CSCCE is currently partnering with Karthik Ram at UC Berkeley on an NSF grant to provide a training program for awardees of NSF’s Pathways to Enable Open-Source Ecosystems program. The pilot version of the POSE Training Program began in April 2023, with more than 60 POSE awardees joining Training Program staff for a six-week program of workshops and webinars. You can find out more about the pilot syllabus on the pose.training website.
In this blog post, we share more about how we onboarded participants to the pilot program, and how we are gathering their feedback to ensure future iterations of the program are meeting the needs of leaders in open-source ecosystem creation and sustainability.
Onboarding as a pathway to community
The POSE Training Program is largely being administered by staff at the Center for Scientific Collaboration and Community Engagement (CSCCE). For CSCCE’s flagship training program, Scientific Community Engagement Fundamentals, we have developed a robust and carefully scaffolded onboarding pathway that ensures course participants arrive at their first session feeling prepared to engage with the content under consideration and connect with their peers.
We took this strategy and tailored it to the POSE Training Program. The process can be thought of in three discrete steps:
- Registration – We asked all prospective participants to fill in a registration form. Through this form we were able to learn more about each participant, including which POSE award they are working on and whether they need any accessibility accommodations. We also used this step to gather headshots which we then used (with permission) to create a directory of participants.
- Technical setup – After registering with us, participants then received a series of emails describing i) how to access the Slack workspace for the program, ii) how to log in to Canvas LMS and access course materials, and iii) where they could go to ask for help. These emails included Quick Start guides and tips for getting set up on both platforms, plus a logistics sheet explaining the course format, community participation guidelines, and expectations for participation.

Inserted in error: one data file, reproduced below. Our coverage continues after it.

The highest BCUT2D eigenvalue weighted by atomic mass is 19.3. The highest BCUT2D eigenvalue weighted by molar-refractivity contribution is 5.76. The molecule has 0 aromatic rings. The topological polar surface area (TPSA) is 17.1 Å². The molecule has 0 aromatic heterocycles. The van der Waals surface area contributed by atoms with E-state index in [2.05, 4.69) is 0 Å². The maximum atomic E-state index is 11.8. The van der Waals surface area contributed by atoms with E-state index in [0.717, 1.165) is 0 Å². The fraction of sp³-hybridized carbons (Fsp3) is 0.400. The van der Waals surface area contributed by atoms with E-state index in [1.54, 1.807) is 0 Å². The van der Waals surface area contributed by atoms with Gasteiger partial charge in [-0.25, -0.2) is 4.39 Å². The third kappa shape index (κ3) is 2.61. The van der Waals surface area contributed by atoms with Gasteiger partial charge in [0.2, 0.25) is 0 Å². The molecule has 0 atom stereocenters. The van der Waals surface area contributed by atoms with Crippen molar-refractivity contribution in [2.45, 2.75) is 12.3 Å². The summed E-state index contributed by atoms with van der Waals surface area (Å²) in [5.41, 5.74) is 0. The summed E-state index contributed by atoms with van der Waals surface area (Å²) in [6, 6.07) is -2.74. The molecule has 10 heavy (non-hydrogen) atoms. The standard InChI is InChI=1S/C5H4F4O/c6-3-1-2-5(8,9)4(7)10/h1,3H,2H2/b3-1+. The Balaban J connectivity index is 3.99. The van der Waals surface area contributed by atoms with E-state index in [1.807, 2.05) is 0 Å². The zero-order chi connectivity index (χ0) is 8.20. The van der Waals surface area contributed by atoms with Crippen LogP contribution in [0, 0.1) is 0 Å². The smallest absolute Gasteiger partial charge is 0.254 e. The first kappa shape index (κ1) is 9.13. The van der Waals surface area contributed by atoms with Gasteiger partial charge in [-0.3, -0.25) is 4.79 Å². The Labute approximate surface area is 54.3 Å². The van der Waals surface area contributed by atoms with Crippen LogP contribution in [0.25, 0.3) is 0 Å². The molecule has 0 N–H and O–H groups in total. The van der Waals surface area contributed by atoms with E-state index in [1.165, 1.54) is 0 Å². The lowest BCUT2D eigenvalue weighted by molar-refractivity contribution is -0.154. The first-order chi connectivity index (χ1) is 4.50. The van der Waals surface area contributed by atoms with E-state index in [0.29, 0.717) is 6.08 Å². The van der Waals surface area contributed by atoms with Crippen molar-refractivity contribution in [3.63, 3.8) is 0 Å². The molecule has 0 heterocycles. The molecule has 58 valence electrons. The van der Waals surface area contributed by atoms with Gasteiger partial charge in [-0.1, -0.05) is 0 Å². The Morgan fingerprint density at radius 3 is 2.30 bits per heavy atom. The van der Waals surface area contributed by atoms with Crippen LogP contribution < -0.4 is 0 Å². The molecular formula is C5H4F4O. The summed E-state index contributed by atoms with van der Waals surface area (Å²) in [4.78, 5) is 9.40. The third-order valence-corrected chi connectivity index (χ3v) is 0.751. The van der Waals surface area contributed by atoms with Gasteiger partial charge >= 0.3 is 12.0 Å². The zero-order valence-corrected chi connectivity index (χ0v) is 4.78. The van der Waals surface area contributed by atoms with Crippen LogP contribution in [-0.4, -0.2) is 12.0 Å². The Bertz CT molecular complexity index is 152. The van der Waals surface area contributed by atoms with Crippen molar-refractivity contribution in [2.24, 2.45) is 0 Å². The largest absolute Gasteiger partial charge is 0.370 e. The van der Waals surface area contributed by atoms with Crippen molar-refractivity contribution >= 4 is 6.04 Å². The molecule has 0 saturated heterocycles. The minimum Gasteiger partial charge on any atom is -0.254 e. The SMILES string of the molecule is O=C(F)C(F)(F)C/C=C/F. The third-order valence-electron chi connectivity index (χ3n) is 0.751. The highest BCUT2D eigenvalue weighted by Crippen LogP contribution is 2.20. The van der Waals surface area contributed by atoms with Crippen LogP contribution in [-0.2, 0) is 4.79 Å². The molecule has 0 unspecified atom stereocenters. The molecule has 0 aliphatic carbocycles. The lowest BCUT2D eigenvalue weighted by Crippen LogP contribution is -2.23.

- Orientation and initial engagement – One week before the first workshop, we hosted a 90 minute live orientation session on Zoom where participants received a presentation summarizing what to expect and guidance on participation norms. We included an activity in Padlet to facilitate participants getting to know each other across the 25 different POSE projects, and closed the session with a Q&A for anyone to ask questions about accessing Slack and Canvas. During this pre-program period, we also prompted introductions on Slack so that participants could begin exploring the workspace, which will form an ongoing community of practice for all current and future awardees throughout and beyond the training sessions.
How do we know if this process works?
We’re tracking several key metrics as part of this onboarding – including whether every POSE project team has registered for the program (they have!) – and we’ll be using this information to guide our future planning.
We also invited feedback from participants on the process, and an early request was for there to be a directory of everyone involved. In response, we built a new page on the pose.training website that curates information about all of the individuals involved and the projects they are working on.
Through this intentional and responsive onboarding process, we hope that participants feel welcome, comfortable, and energized to get started with the training program!
Evaluating this pilot – and iterating for the future
As a pilot, this offering of the POSE Training Program is key to tailoring and improving course content for future versions. To that end, we are paying particular attention to evaluating participant experience as we go along. We are working with Patrica Campbell, a professional evaluator, to gather information about the quality and impact of the training and the ways it can be improved.
Pat will be working with the project PIs to assess their expectations going into the Training Program, what they see as the most pressing needs of future participants, and to learn more about open-source ecosystem implementation. She will also be following up with them after the program ends to see if expectations were met, and all participants in the program will be able to submit feedback via a final evaluation survey.
We are also gathering formative feedback via email, Slack, and during live sessions, and we will take all of this into account as we move forward with developing the POSE Training Program over the next few months.
Want to learn more about the POSE Training Program?
Check out our new website! Visit pose.training for more about the team running the program, our steering committee, and the syllabus we’ve put together for this pilot offering.
If you have any questions, please don’t hesitate to contact email@example.com.